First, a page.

Kush Desai on October 5, 2017
ABC late night host Jimmy Kimmel claimed that President Donald Trump “signed a bill that made it easier for people with severe mental illness to buy guns legally” during a Monday segment.
Kimmel’s claim was part of a longer monologue arguing for greater gun control measures in the wake of a Las Vegas mass shooting that left nearly 60 dead and over 500 wounded.
Trump did scrap an Obama-era regulation concerning mental illness reporting for gun background checks. Given the narrow scope of application for this regulation, however, Trump’s legislative move did not effectively prevent most mentally ill Americans from being barred from legally purchasing firearms.
The “bill” that Kimmel referred to in his monologue was House Joint Resolution (H.J.) 40, signed into law by Trump on February 28. The legislative move “disapprove[d]” of – removed – a rule finalized by the Social Security Administration (SSA) in December 2016 under then President Barack Obama. The rule, although it never went into full effect, was intended to “reduce gun violence” by improving “reporting to the background check system” in place for firearm purchasers.
The new rule required the SSA to report a list of Americans with mental impairment to the FBI’s National Instant Criminal Background Check System (NICS). Should any of these Americans then seek to purchase a firearm, their mental condition would appear on legally mandated background checks and block the transaction. Many states already report residents’ mental health records to NICS.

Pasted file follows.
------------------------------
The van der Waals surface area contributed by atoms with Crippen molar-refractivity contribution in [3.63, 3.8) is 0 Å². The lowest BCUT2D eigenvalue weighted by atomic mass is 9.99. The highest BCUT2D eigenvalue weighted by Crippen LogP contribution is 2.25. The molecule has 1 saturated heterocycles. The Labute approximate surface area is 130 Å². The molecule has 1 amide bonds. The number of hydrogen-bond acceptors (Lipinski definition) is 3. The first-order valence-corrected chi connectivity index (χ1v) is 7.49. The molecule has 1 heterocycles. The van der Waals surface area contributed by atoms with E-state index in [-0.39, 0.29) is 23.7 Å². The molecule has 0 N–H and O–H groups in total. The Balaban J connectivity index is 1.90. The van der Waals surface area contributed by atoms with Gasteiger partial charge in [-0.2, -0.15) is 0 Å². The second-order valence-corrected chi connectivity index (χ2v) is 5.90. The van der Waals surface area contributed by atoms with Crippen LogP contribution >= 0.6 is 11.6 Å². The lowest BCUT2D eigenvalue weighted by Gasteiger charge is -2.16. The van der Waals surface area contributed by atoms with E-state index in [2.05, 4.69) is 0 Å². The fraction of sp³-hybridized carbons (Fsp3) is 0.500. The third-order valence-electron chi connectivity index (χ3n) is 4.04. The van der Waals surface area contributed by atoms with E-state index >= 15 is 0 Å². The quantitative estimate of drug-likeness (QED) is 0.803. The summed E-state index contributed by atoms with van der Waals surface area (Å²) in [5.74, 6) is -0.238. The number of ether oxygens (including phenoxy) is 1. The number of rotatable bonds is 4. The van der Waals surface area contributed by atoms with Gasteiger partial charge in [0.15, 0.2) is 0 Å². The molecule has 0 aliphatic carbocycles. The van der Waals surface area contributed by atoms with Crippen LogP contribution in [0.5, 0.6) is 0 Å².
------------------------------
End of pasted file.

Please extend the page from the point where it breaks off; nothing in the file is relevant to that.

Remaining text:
Under the SSA’s now-scrapped rule, individuals had to meet a few criteria before the SSA reported them to the NICS as someone mentally unfit to purchase a gun.
Under the rule, a person first had to file a disability claim with SSA for Social Security welfare benefits citing mental impairment. SSA then had to confirm that that claimant’s “impairment(s) meets or medically equals” requirements of the SSA’s Mental Disorder Listing Of Impairments (or the ‘blue book’). Claimants, finally, must be so “incapable of managing benefit payments” that they receive their Social Security benefit payments through a “representative payee.”
If and only if these criteria were met would a person’s name have been forwarded by SSA to NICS. These are not easy criteria to meet.
The SSA blue book’s requirements for qualifying mental illnesses, for instance, usually include provisions relating to an inability to function in “normal work and social conditions.” Social Security disability benefits are meant to serve as an income supplement for Americans who cannot work either enough or at all; qualifications are purposely set to weed out potentially fraudulent claims for free government welfare.
SSA claims examiners evaluate the notes of claimants’ mental health professionals in addition to questionnaires that are sent to claimants’ acquaintances. This scrutinized evaluation even has been known to insufficiently consider the cyclical nature of many mental ailments and in turn deny otherwise deserving and needy claimants.